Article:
I think its time to acknowledge that long form blogging every day may be coming to an end
I certainly agree that blogs are changing and the distributed, social content landscape has made 'short form' discussion easier and more effective. That said, I think everything serves a different purpose: long form blogging is the table at which the conversations occur, introductions are made and meals are enjoyed. Fred might not have considered the above post "blog worthy" - but he still found value in posting it and 29 readers found it engaging enough to comment. Those comments were likely shared via Twitter, FriendFeed and email...
To me, the most important evolution of social content is that we are now empowered to produce and consume in a variety of formats and platforms... and I find that choice and distribution open me to new relationships and new content. Proof enough is that much of my richest dialog is still through email. Email continues to be a great source of recommended reading and intense discussion. If email is closed discussion, blogging is one-to-many discussion and services like Disqus, Twitter and FriendFeed are opening those discussions further.
I'm an avid reader of Fred Wilson's blog and was tempted to test-drive Disqus when Fred first integrated it onto his site. I finally decided to install it on my blog (which is powered by Wordpress) after Fred wrote his post "Three Reasons to Use Disqus". It's worth noting that installing Disqus is amazingly easy.
I installed Disqus on Sunday...
Today is Thursday and I have decided to remove it.
In concept, Disqus is bold and a clear improvement over static comments. I believe fully that threaded, social and portable commenting is the future of discussion and is certainly empowering for readers. I like being able to follow a user's activity across other blogs - for instance, I just accessed all of Gabe Rivera's Disqus comments (here) and arrived on some fascinating blogs (that I wouldn't have found otherwise).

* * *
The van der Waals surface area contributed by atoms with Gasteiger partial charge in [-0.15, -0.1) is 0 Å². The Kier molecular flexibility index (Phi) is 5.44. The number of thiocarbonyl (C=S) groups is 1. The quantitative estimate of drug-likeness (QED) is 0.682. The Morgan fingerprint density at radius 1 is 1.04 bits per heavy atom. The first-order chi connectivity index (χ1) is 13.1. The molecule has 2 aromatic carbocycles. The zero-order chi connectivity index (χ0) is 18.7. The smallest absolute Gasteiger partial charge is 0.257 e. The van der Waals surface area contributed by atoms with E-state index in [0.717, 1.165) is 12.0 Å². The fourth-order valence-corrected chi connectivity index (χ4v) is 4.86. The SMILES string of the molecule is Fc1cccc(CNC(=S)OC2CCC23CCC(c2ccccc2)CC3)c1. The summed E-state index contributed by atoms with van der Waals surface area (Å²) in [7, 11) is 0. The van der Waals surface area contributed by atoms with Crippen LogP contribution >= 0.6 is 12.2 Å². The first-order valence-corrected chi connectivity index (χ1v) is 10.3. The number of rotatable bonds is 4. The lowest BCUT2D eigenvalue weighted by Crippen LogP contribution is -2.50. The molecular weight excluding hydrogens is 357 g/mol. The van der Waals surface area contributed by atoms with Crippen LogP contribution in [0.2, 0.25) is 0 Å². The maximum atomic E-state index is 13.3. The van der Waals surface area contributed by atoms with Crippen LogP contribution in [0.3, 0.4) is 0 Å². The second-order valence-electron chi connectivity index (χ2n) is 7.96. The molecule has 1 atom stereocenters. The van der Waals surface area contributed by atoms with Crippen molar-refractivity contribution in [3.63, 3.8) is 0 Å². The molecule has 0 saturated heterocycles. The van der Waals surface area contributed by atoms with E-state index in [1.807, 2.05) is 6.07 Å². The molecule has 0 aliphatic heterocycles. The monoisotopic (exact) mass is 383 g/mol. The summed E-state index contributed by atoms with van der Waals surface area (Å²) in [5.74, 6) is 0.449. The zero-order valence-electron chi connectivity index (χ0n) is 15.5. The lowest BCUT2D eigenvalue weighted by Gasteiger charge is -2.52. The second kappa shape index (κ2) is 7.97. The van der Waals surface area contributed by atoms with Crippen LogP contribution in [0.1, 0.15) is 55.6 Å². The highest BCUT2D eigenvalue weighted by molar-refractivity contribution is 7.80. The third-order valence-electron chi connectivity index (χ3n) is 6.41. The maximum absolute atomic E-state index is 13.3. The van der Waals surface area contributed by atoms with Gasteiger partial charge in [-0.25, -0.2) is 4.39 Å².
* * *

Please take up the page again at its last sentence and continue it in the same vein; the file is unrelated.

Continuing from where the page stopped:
As a blog owner, though, Disqus simply isn't empowering enough.... yet:
- Trackbacks are critical elements of a blog (SEO, navigation, etc). They aren't yet available with Disqus and are must-adds.
- Disqus doesn't provide commenter emails and contact information. Sounds minor, but I have engaged directly with numerous readers and formed deep relationships. Another must-have before I switch back. (update: according to Daniel Ha of Disqus email addresses are accessible; full response in below comments)
- The administration and deep interactions occur on Disqus.com - and consequently off my site. Furthermore, as the admin, there is neither enough transparency nor available configurations.
I think Disqus is close. And I expect that I'll give it another test-drive shortly. But it's going to take some additional benefits as a blogger (I clearly see the benefits as a reader); and as I think about services I'm willing to pay, perhaps that's the solution for Disqus: offer premium accounts. I'd be willing to buy that.
One of the great tech blogs on the web is Fred Wilson's AVC. While it is also one of the web's most popular blogs, apparently Fred is looking to grow readership and is advertising through AdSense. First time I've seen this ad: